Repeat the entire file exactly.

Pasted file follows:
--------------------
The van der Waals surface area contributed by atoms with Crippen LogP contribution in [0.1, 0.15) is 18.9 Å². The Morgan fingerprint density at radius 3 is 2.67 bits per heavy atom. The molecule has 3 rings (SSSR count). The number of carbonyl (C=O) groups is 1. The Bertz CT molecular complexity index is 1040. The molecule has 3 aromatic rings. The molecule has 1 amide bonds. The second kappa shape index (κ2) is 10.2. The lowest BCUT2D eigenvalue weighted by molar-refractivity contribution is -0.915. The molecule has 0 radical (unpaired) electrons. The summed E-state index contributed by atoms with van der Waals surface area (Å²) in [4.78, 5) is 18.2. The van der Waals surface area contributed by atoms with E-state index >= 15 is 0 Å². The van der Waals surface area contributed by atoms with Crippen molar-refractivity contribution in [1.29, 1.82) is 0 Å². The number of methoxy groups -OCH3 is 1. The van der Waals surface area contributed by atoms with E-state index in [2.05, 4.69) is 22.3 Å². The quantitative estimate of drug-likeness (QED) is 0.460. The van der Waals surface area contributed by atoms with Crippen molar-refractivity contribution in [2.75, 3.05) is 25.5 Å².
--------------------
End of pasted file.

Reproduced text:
The van der Waals surface area contributed by atoms with Crippen LogP contribution in [0.1, 0.15) is 18.9 Å². The Morgan fingerprint density at radius 3 is 2.67 bits per heavy atom. The molecule has 3 rings (SSSR count). The number of carbonyl (C=O) groups is 1. The Bertz CT molecular complexity index is 1040. The molecule has 3 aromatic rings. The molecule has 1 amide bonds. The second kappa shape index (κ2) is 10.2. The lowest BCUT2D eigenvalue weighted by molar-refractivity contribution is -0.915. The molecule has 0 radical (unpaired) electrons. The summed E-state index contributed by atoms with van der Waals surface area (Å²) in [4.78, 5) is 18.2. The van der Waals surface area contributed by atoms with E-state index >= 15 is 0 Å². The van der Waals surface area contributed by atoms with Crippen molar-refractivity contribution in [1.29, 1.82) is 0 Å². The number of methoxy groups -OCH3 is 1. The van der Waals surface area contributed by atoms with E-state index in [2.05, 4.69) is 22.3 Å². The quantitative estimate of drug-likeness (QED) is 0.460. The van der Waals surface area contributed by atoms with Crippen molar-refractivity contribution in [2.75, 3.05) is 25.5 Å².